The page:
Westport River Impacted by Nitrogen

Westport River, west branch. Photo/New England Boating
Westport River, west branch. Photo/New England Boating

ecoRI.org: The Massachusetts Department of Environmental Protection (DEP) will hold a public meeting June 23 seeking comments on a draft document identifying the need to limit and reduce nitrogen pollution in the coastal waters of the Westport River estuarine system. The meeting will be held from 4-5 p.m. in the Town Hall Annex meeting room, 856 Main Road.

The segments of the Westport River involved include: East Branch, West Branch, The Let, Westport River Harbor, Old County Road, Kirby Brook, Adamsville Brook, Angeline Creek and Snell Creek. The restoration plan for the estuary system, formulated by DEP and the University of Massachusetts-Dartmouth School for Marine Science and Technology, is proposed as part of a multiyear collaborative project intended to improve estuarine water quality in up to 70 embayments along the southeastern Massachusetts coastline.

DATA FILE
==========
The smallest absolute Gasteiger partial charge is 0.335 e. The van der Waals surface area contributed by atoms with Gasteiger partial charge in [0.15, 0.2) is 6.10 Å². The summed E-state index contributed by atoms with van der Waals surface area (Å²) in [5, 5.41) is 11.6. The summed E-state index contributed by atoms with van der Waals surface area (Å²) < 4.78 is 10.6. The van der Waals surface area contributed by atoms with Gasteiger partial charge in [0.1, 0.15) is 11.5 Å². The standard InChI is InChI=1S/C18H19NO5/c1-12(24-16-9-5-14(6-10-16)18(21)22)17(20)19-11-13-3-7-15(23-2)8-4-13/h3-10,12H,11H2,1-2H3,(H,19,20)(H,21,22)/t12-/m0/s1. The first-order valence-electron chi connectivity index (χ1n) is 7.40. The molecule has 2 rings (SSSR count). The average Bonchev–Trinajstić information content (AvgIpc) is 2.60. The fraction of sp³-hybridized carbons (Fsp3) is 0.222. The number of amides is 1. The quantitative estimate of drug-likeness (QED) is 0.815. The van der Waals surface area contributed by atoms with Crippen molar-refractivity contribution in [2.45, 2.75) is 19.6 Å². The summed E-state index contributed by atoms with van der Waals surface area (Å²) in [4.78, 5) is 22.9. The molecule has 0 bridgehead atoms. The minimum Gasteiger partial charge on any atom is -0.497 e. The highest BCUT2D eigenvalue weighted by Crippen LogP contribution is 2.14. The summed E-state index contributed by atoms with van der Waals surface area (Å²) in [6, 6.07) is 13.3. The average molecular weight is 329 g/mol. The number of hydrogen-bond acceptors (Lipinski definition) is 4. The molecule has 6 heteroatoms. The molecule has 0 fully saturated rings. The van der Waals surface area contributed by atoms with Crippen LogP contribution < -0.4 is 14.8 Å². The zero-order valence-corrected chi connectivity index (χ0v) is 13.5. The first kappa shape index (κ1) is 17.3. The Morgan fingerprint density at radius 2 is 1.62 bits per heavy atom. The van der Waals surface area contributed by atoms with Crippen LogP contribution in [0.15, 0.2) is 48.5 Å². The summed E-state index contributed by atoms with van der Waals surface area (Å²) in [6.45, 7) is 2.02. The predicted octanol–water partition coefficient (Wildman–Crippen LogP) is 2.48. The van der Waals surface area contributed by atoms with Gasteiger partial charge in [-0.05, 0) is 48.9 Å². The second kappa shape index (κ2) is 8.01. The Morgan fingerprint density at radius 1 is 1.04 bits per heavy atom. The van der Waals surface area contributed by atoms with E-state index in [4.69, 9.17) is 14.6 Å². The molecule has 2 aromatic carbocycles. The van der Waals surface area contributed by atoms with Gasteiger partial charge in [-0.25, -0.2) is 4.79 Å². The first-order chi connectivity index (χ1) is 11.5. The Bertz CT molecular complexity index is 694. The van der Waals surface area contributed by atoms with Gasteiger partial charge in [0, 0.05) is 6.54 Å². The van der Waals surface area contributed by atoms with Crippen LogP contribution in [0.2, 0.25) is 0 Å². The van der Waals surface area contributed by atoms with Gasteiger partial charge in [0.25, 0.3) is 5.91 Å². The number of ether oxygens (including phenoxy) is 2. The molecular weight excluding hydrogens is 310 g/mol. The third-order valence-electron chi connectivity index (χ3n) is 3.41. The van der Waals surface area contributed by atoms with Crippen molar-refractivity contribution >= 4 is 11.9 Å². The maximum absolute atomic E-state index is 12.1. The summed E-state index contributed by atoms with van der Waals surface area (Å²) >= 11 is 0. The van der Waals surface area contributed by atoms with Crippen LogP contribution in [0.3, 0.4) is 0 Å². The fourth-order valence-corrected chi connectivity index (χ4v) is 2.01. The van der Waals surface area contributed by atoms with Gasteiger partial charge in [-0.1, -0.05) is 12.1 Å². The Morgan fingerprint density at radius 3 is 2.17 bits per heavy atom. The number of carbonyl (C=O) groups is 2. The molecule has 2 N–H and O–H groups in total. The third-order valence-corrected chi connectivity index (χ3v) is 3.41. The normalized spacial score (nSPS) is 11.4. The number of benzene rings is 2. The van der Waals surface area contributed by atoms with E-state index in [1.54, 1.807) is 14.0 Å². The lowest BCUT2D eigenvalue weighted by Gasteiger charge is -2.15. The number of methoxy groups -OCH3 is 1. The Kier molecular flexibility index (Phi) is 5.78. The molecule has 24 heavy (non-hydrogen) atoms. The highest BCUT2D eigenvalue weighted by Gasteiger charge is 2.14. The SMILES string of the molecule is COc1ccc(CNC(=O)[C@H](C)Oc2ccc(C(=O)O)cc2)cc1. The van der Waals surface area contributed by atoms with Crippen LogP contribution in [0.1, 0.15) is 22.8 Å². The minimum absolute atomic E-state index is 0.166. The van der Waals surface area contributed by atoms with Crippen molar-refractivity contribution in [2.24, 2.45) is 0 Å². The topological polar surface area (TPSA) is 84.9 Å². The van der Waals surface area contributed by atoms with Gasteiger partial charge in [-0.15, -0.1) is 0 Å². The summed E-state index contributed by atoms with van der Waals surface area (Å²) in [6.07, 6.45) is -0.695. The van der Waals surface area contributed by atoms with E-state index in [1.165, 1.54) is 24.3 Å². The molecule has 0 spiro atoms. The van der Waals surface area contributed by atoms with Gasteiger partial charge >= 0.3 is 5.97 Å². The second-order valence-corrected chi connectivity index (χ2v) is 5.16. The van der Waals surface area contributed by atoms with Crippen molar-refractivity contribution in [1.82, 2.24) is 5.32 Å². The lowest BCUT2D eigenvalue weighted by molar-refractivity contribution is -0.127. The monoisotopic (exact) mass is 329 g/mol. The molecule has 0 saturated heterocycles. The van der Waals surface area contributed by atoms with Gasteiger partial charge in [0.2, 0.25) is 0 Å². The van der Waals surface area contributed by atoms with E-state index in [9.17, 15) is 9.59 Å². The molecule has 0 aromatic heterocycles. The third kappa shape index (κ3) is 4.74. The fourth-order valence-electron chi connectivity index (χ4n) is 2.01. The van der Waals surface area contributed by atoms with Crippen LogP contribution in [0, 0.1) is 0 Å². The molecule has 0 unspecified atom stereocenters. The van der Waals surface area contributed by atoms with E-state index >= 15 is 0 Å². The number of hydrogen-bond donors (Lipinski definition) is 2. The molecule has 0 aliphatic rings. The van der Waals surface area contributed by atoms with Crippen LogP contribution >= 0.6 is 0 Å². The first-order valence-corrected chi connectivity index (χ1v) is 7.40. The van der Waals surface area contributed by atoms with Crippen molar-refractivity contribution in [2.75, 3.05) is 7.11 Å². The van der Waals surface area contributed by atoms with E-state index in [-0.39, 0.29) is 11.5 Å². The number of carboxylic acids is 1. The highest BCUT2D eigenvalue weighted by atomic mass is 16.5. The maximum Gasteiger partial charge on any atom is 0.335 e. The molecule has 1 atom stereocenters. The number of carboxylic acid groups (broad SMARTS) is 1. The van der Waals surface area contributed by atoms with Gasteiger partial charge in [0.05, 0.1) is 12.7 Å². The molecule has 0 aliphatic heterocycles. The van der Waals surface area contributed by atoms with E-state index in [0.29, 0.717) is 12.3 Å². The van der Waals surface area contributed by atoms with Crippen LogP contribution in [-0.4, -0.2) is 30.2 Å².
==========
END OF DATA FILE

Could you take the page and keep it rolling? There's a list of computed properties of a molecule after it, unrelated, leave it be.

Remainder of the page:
The 2 coastal waterbodies — East and West branches of the Westport River — with watersheds in Westport, Dartmouth, Freetown and Fall River, as well as Tiverton and Little Compton, R.I., are currently impaired by excess nutrients, mainly nitrogen. Nitrogen is the primary cause of eutrophication that chokes water bodies with harmful algae, depletes oxygen for fish and shellfish populations, destroys critical eelgrass beds needed for sustaining marine life, and reduces swimming, fishing and boating opportunities throughout the waterways of Buzzards Bay.

The plan includes seven “pollution prevention” Total Maximum Daily Load (TMDL) designations in water bodies that are hydraulically linked to impaired waters to maintain existing high-quality waters.

Read more about how nitrogen pollution is affecting the Westport River estuary.